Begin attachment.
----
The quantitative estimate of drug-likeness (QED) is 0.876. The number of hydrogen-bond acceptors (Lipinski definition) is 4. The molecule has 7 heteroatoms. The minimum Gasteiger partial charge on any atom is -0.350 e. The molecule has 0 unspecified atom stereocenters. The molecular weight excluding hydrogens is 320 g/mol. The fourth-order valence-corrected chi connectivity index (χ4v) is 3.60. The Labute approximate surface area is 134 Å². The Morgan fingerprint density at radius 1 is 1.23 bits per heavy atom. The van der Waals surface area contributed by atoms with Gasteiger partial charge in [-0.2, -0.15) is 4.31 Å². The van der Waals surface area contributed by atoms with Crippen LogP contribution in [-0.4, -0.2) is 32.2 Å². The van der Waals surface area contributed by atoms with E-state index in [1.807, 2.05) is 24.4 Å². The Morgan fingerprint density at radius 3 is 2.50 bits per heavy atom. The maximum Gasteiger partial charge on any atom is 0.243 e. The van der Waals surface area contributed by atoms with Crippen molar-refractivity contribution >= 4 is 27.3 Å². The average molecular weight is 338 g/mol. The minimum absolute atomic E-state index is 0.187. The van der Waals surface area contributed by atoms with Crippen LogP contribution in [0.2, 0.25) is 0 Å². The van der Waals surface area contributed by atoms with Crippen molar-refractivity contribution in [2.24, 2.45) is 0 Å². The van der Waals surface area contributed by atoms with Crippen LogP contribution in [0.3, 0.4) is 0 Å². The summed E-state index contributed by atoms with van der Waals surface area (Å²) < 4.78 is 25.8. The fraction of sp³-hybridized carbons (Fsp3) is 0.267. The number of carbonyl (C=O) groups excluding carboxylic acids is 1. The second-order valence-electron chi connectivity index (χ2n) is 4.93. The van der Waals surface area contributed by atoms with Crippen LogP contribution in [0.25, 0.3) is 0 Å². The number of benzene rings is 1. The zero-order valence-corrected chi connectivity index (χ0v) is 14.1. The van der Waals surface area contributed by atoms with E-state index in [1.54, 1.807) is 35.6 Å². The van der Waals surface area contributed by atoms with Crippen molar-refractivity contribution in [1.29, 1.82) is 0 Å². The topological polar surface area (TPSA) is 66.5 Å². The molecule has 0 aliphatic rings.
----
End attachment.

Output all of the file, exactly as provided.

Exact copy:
The quantitative estimate of drug-likeness (QED) is 0.876. The number of hydrogen-bond acceptors (Lipinski definition) is 4. The molecule has 7 heteroatoms. The minimum Gasteiger partial charge on any atom is -0.350 e. The molecule has 0 unspecified atom stereocenters. The molecular weight excluding hydrogens is 320 g/mol. The fourth-order valence-corrected chi connectivity index (χ4v) is 3.60. The Labute approximate surface area is 134 Å². The Morgan fingerprint density at radius 1 is 1.23 bits per heavy atom. The van der Waals surface area contributed by atoms with Gasteiger partial charge in [-0.2, -0.15) is 4.31 Å². The van der Waals surface area contributed by atoms with Crippen LogP contribution in [-0.4, -0.2) is 32.2 Å². The van der Waals surface area contributed by atoms with E-state index in [1.807, 2.05) is 24.4 Å². The Morgan fingerprint density at radius 3 is 2.50 bits per heavy atom. The maximum Gasteiger partial charge on any atom is 0.243 e. The van der Waals surface area contributed by atoms with Crippen molar-refractivity contribution >= 4 is 27.3 Å². The average molecular weight is 338 g/mol. The minimum absolute atomic E-state index is 0.187. The van der Waals surface area contributed by atoms with Crippen LogP contribution in [0.2, 0.25) is 0 Å². The van der Waals surface area contributed by atoms with Crippen molar-refractivity contribution in [2.24, 2.45) is 0 Å². The van der Waals surface area contributed by atoms with Crippen LogP contribution in [0.3, 0.4) is 0 Å². The summed E-state index contributed by atoms with van der Waals surface area (Å²) < 4.78 is 25.8. The fraction of sp³-hybridized carbons (Fsp3) is 0.267. The number of carbonyl (C=O) groups excluding carboxylic acids is 1. The second-order valence-electron chi connectivity index (χ2n) is 4.93. The van der Waals surface area contributed by atoms with Crippen LogP contribution in [0.25, 0.3) is 0 Å². The number of benzene rings is 1. The zero-order valence-corrected chi connectivity index (χ0v) is 14.1. The van der Waals surface area contributed by atoms with E-state index in [1.54, 1.807) is 35.6 Å². The van der Waals surface area contributed by atoms with Crippen molar-refractivity contribution in [1.29, 1.82) is 0 Å². The topological polar surface area (TPSA) is 66.5 Å². The molecule has 0 aliphatic rings.